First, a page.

By Gus Cross and Graysen Doran
Rockbridge County Schools are spending up to $141,000 for new school-safety projects, including the addition of a shatter-proof glass wall in the high school’s library.
Three schools are getting improvements that will be paid for with surplus funds that the Rockbridge County Board of Supervisors told school officials last summer could be spent on safety, said Randy Walters, the director of transportation and maintenance for Rockbridge County Schools.
School officials are not tying the increased focus on safety to the fatal shooting of 17 students in Parkland, Fla., on Feb. 14. But the recent initiatives address concerns.
Rockbridge County High School is securing the entrance to its library, which currently has a 20-foot-wide gap in the hallway with only a drop-down metal gate as a barrier. The new entrance will feature a glass wall and two new doors that will cover the gap.
“The librarians had requested that it be installed for a noise barrier primarily,” Walters said.
The glass barrier will likely be built with shatterproof glass, which will prevent the glass from breaking into pieces. It is not as strong as bulletproof glass. If smashed, the glass will crack and splinter but won’t break apart.
The installation of the barrier, costing about $9,000, should be completed by the end of April.
Walters said school officials decided against bulletproof glass for now to save money for other safety features at the entrance to the building.
“We are trying to focus our safety funds on things that would prevent an active shooter from making their way into the building,” he said.
Fairfield Elementary School also will have the locks on all of its classroom doors replaced so teachers can secure doors from inside classrooms. Previously, teachers had no choice but to exit classrooms to lock the doors from the hallway.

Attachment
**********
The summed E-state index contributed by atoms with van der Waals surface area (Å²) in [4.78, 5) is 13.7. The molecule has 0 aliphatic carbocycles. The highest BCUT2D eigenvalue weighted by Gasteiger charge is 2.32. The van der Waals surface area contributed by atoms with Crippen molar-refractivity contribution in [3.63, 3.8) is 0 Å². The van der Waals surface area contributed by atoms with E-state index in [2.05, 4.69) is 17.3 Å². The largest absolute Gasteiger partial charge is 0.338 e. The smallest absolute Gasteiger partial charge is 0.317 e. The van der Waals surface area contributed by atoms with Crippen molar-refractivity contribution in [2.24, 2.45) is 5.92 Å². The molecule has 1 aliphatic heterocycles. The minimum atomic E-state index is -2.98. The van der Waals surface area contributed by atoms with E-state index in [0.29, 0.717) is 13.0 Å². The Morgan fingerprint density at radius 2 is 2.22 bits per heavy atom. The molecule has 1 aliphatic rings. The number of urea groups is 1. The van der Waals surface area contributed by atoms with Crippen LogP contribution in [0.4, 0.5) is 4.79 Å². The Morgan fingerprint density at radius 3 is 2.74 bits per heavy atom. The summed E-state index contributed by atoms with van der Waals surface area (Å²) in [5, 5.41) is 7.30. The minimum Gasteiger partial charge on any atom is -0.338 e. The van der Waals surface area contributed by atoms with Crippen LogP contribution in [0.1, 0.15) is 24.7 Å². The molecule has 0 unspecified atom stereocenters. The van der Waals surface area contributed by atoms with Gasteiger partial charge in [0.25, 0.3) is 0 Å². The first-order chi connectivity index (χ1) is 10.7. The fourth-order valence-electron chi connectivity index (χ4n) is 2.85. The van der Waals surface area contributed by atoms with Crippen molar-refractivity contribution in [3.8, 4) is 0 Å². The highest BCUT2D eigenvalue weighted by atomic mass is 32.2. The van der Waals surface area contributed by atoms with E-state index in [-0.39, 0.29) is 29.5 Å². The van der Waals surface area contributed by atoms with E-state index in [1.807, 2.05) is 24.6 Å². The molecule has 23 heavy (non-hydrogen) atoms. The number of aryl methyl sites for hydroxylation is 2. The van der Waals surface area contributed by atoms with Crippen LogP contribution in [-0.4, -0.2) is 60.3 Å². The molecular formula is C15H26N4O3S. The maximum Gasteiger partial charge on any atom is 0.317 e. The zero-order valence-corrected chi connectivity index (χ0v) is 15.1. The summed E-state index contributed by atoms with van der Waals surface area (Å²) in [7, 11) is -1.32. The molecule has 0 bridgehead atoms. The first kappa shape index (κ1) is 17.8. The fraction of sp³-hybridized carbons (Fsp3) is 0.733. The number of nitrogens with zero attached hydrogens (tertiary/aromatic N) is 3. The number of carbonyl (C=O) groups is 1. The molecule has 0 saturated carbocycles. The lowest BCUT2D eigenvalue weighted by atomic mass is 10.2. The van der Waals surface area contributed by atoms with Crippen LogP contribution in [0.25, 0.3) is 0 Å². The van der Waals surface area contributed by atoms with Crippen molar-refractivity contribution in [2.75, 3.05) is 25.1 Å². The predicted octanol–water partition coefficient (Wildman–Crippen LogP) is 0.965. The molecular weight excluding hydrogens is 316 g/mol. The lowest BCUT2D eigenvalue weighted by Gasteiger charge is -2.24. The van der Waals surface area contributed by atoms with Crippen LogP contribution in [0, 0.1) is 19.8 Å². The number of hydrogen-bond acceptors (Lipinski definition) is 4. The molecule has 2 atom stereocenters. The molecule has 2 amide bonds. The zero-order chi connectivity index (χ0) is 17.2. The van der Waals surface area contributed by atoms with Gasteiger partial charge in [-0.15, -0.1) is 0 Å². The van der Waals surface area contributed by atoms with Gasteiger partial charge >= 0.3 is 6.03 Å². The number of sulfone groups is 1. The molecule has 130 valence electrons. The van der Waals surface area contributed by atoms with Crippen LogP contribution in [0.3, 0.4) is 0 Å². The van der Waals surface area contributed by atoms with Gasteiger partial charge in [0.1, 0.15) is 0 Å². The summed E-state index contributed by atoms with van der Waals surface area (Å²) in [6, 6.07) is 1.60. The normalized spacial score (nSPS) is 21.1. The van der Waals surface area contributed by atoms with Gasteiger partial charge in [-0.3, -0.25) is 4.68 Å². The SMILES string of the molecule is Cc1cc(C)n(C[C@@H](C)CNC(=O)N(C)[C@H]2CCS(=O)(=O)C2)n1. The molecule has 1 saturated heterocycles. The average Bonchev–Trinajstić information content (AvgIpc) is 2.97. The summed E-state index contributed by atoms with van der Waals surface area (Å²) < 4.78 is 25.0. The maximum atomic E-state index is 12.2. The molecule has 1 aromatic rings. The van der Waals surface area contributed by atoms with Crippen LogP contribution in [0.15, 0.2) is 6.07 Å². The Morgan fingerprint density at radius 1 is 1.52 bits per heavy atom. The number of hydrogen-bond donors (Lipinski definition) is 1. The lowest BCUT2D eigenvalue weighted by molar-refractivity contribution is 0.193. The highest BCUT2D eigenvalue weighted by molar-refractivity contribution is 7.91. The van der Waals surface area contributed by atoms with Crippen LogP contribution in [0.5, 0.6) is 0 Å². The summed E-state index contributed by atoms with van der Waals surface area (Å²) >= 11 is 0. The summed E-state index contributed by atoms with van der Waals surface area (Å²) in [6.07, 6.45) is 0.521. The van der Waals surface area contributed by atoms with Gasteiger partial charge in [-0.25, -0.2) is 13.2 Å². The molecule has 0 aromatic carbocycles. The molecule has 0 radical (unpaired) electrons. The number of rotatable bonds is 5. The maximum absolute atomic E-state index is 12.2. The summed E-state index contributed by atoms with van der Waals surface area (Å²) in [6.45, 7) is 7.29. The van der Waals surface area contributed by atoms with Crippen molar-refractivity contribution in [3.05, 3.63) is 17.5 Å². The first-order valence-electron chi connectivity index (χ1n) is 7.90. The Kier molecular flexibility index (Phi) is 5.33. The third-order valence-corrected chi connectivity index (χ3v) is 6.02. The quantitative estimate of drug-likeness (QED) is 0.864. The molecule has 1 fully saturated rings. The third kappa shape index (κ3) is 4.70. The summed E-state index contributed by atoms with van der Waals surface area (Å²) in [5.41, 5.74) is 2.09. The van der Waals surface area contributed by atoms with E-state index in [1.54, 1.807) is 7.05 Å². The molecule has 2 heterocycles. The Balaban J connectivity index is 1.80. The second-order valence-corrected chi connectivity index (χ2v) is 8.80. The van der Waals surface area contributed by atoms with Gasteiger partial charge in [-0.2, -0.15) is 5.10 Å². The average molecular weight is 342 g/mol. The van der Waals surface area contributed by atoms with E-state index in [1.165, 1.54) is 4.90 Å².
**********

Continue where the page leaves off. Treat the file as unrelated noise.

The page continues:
Walters said changing locks will cost about $32,000. The renovation began earlier this week and is scheduled to be finished by the end of the day Friday.
In a third project, the playground at Natural Bridge Elementary School will be moved closer to the school by the end of the year at a cost that could be between $75,000 and $100,000, he said.
Principal Vicki Stevens said the playground is currently too far away from the school building, causing many safety concerns.
“To get kids back to the building, if we needed to do a lockdown, it would take them forever to get them back to the building,” she said. “And that is not a safe situation.”
Stevens said it is also hard to hear the bell or any announcement “for kids to come in the building, for kids to take shelter, whatever announcement that may be.”
Kristen Mazingo, a teacher at Natural Bridge and a parent, said it would be more convenient if the playground were closer. “It has always been in the back of everyone’s mind that it would be nice if it was closer,” she said.
The school system also wants to add one to four armed resource officers to cover the county’s four elementary schools. Currently, the county has two resources officers, one at Maury River Middle School and the other at the high school.
Walters said having armed school resource officers at all Rockbridge County Schools, not just the upper-level schools, is critical to keeping a dangerous person out of the buildings.
The county is applying for a grant from the state Department of Criminal Justice Services that could pay for one or more additional resource officers.
The grant applications are due on May 11. The winning grants will go into effect on July 1.
The county’s two school resources officers are from the Rockbridge County Sheriff’s Office, which received a state grant for the system’s first resource officer at the high school in 1999.
Sgt. Hugh Ferguson, the current resource officer at the high school, says he plays many roles. Sometimes he is called on to be a guest speaker in classes. He teaches classes on drug abuse and legal issues because he says students should understand the law if they come into contact with police.
But stopping violence by an intruder is his top priority. “The best defense,” he said, “is to have a competent police officer to try and prevent something.”